Let’s Get Freekeh!

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On my Costco trip today, I saw something I hadn’t before — freekeh, which the autocorrect kept insisting is “fresh.”  Since I have two vegetarians at home, I am always looking to try new nuts or grains.  Standing by the grain isle, I instantly googled freekeh.  I learned that it is an ancient grain originated in the Eastern Mediterranean and it has been popular for centuries in the Arabian Peninsula. Technically it’s a type of roasted green wheat and the process of making the product seems quite arduous (but definitely worth it!) It contains very high fiber and protein and it also has a relatively low glycemic index, which means its energy is released slowly through out the day.  It is loaded with more calcium, iron and zinc than comparable grains such as quinoa.  I decided to give this Californian grown exotic grain a try today by putting a twist on Gina Homolka’s Mediterranean Quinoa Salad.

It turned out delicious — perfect for a warm summery spring day.  There is something magical about the combination of lemon, olive oil and feta.  And the kalamata olives give it a fruity pungent kick. Both girls prefer the nutty, fragrant taste of freekeh to the more earthy quinoa. 

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Mediterranean Freekeh Salad

Ingredients:

1 cup uncooked freekeh (you can also use quinoa or couscous)

2 1/4 cups water or broth

1/4 cup red onion, diced

1/2 – 3/4 lemon, squeezed

1/4 cup (about 10) kalamata olives, pitted and sliced

2 tbsp extra virgin olive oil

2 cups cucumber, peeled and diced (from 1 English)

1 cup cherry tomatoes, quartered or diced

1/3 cup low-fat crumbled feta

salt and fresh pepper, to taste

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Preparation:

Cook freekeh in a rice cooker with 2 1/4 cup water, or according to package instruction.  Once cooked, fluff the grain and let it cool.

While the freekeh cools, dice all the vegetables. Add the red onion, olives, cucumber, tomatoes to the cooled quinoa, and squeeze 1/2 lemon over it. 

Drizzle the olive oil over the freekeh then add feta, salt and pepper to taste and toss well. Taste for salt and adjust as needed, add more lemon juice if needed.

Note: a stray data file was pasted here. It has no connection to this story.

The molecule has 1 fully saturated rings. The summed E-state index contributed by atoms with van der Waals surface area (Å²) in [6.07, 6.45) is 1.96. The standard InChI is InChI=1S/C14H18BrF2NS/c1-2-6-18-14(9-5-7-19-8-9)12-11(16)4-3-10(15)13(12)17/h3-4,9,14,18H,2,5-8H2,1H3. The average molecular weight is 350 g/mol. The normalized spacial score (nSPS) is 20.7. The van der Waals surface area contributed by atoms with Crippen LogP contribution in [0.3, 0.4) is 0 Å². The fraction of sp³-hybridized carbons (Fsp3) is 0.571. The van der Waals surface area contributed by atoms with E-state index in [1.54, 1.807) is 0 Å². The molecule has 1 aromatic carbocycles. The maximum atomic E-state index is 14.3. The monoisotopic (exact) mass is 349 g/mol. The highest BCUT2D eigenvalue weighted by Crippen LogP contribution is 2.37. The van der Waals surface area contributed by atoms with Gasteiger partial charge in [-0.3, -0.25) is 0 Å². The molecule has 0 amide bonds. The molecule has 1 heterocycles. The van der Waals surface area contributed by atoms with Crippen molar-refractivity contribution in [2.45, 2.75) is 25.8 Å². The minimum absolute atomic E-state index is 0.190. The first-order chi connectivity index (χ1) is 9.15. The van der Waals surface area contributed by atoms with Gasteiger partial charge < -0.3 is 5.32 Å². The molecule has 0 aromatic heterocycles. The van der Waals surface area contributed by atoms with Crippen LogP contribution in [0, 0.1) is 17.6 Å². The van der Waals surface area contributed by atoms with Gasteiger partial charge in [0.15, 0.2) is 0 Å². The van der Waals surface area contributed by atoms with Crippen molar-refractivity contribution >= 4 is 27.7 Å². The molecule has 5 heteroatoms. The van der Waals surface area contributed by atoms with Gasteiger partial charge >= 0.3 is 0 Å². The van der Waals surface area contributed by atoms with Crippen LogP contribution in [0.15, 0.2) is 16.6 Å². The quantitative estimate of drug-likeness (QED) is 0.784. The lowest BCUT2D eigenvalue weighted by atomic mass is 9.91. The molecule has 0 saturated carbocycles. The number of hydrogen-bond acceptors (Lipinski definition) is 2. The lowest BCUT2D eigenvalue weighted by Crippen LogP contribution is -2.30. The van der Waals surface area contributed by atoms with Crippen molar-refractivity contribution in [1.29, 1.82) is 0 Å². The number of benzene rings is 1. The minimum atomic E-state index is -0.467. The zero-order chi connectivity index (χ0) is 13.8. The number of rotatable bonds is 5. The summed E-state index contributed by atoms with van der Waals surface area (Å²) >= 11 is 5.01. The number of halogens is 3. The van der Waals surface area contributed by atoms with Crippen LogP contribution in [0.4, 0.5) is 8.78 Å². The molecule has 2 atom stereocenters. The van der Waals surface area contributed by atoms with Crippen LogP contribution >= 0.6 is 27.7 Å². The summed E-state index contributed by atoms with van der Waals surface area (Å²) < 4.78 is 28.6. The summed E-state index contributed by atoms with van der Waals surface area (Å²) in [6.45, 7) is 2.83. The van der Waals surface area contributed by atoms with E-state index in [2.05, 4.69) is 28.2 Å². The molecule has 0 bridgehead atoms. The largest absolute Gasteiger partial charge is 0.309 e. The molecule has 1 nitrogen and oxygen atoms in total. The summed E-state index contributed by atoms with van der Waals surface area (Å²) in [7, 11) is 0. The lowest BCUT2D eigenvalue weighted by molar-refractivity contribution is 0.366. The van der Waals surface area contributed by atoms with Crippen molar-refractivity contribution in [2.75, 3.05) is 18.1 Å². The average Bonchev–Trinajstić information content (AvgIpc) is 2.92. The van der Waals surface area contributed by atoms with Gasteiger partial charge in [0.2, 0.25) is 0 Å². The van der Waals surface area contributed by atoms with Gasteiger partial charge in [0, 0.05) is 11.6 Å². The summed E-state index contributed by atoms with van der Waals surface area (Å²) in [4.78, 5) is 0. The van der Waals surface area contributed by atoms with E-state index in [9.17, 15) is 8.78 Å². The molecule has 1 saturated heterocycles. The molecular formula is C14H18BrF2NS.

Eat up!  Get freekeh!

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02-Freekeh

Adapted from:

skinnytaste.com

Hoisin Orange Pork Chops with Vegetables

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Mondays are usually busy with all kinds of errands, but I managed to read a few more chapters of The Life-Changing Magic of Tidying up.  I learned today that I’m never supposed to ball up my socks.  It cracked me up when the author asked “This should be a time for them to rest.  Do you really think they can get any rest like that?”  My socks are supposed to be on holiday in my drawer.  Being balled up means that they are in a state of tension.  I wondered where she was gong with this until she showed me how to fold it and store it “the right way.”  It actually made sense.  I can’t wait to un-ball all my socks tomorrow and create a sock resort for them.  I will show you a photo of my relaxed socks if it all goes well.  

I’ve never been good at the lotus position meditation, but I can imagine the methodical smoothing out and folding of the socks to be a meditative process as cooking oftentimes is for me.

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Hoisin Orange Pork Chops with Vegetables

Ingredients:

For the Marinade:

1/4 cup hoisin sauce

1/4 cup fresh squeezed orange juice

2 tbsp reduced sodium soy sauce

2 tbsp Asian cooking wine

Other Ingredients:

2 (6 oz total) 2-inch thick broccoli stems, spiralized

cooking spray

(2) 5 to 6 ounce boneless pork chop, 1” thick

2 cups broccoli florets

1 teaspoon 100% pure sesame oil

1/4 red onion, julienned

1 carrot, spiralized

1 tablespoon garlic, minced

1 tablespoon fresh ginger, minced

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Preparation:

Combine the hoisin, orange juice soy sauce and wine with a whisk and reserve. Add pork chops to marinade and refrigerate for 2 hours.

While chops are marinating, bring a large pot of water to a boil. Place the broccoli in a wire basket and cook for about 3 minutes at a slow boil to blanch. Remove from pot and place in ice water to stop the cooking process. Let sit in ice bath for a couple minutes until chilled.